Now imagine a similar setup for Mario Kart 9. One second you’re happily pootling through a Toad-themed amusement park, the very next you’re hurtling through space around Rosalina’s cosmic observatory. My point is that Mario Kart 9’s unique twist could allow us to race on two, maybe three entirely separate tracks all in a single race. This track selection could be entirely random, or even mix in retro tracks with the new ones.

This is all just idle speculation, of course. After all, while Nintendo excels with certain innovations - like the Wii’s motion controls - it has traditionally been slow to adopt things like HD visuals and better online infrastructure, just to name a couple. As such, while Nintendo routinely impresses with its first-party lineups, there’s always something else missing that you just wish was there. And in this case, it’s far from a guarantee that Nintendo’s next console will implement tech like SSDs, let alone 4K resolution, even.

Mario Kart 8 Isabelle

(Image credit: Nintendo)

Rumble in the DK Jungle

Failing (or perhaps in addition to) this, I’d love to see Nintendo take another crack at its HD Rumble tech. The company made a big deal out of the haptic feedback tech before the Switch’s launch, and rightly so, as it could transform the Joy-Con controllers into something that felt remarkably tangible. Launch title 1-2-Switch comes to mind here, which put HD Rumble atop its otherwise mediocre offerings.

And thanks to the PS5’s Dualsense controller, we know that haptic feedback can greatly benefit player immersion. Haptic feedback lets you feel the clattering of sword against shield in Demon’s Souls. The pattering of a rainstorm in Astro’s Playroom. The charging of your alt-fire in Returnal

On paper, it sounds like a gimmick, but haptic feedback on PS5 has proven time and again to be an extremely welcome feature, and something I’d love to see Nintendo have more confidence in. The feeling of your kart’s tyres against the gravel, getting smacked in the backside by a red shell or being rocked by a Bob-Omb explosion, HD Rumble can only serve to benefit a game like Mario Kart 9.

Mario Kart 8 Link

(Image credit: Nintendo)

Photo finish

Perhaps what’s most interesting about the Mario Kart series is that it can act as a barometer for the state of Nintendo in the moment. Super Mario Kart and Mario Kart 64 were fairly rough around the edges, but both represent a transition into the 3D space - the former with pseudo-3D Mode 7 tech, and the latter with early polygonal graphics.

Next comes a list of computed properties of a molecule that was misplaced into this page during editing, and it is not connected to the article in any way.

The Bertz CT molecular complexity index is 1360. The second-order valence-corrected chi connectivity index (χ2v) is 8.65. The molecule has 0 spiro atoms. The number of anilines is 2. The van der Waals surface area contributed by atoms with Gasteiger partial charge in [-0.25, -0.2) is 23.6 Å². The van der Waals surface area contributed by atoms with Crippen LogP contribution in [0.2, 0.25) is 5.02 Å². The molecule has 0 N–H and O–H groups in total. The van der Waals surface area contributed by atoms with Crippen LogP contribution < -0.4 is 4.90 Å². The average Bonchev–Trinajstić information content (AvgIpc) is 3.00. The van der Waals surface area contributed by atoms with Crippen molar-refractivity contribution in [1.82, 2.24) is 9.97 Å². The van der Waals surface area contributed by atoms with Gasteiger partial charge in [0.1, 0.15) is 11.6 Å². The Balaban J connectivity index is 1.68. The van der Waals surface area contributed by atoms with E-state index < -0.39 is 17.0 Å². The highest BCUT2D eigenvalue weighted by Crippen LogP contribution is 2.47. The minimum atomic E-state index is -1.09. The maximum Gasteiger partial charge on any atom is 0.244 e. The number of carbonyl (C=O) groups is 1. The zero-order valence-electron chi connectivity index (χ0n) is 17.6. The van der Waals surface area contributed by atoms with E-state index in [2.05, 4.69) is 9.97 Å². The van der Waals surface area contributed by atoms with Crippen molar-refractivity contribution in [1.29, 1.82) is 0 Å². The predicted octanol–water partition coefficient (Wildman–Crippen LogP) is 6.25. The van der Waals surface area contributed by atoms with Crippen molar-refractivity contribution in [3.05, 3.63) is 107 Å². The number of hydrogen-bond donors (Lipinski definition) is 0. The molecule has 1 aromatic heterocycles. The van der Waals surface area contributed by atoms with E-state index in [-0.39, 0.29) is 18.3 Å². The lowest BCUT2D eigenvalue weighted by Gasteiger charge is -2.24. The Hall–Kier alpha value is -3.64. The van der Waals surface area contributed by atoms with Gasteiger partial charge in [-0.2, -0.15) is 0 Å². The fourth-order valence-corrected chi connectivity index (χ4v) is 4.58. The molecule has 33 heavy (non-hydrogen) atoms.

The series beyond this flourished with copious experimentation. Double Dash, for example, switched things up with a two-characters-per-kart setup. Mario Kart DS, meanwhile, was Nintendo’s first foray into handheld online gaming. Wii introduced bikes which have been a mainstay ever since. Finally, Mario Kart 7 added paragliding and underwater sections while Mario Kart 8 quite literally turned gameplay on its head with anti-gravity tracks.

The point is that almost every Mario Kart game brings something new to the table. But not just in terms of gameplay, as most titles in the series also end up being some of the best looking games on their respective platforms. I’m still awestruck by just how incredible Mario Kart 8 Deluxe’s art direction and visual fidelity is - and that’s a five year old port of an eight year old game.

Mario Kart 9, then, is likely to go above and beyond in the visuals department should it launch on new Nintendo hardware. We’ve since seen how superb the series can look in 4K, thanks to emulation efforts with Mario Kart 8 Deluxe. However, that’s upscaled from 1080p, and we’ve yet to see a Mario Kart title made from the ground up with 4K resolution in mind. That’s something that Mario Kart 9 can hopefully deliver if it swerves the Switch in favor of Nintendo’s next-gen hardware.

That’s plenty of speculation for now, then. Ultimately, Mario Kart 9 is quite likely going to look and play nothing like we’re currently imagining. Well, besides the basics of driving karts on extravagant courses with a kooky cast of plumbers, princesses and reptiles. I am looking forward to whatever a new Mario Kart has in store, though, and can only hope it lives up to the supremely high quality of its immediate predecessor.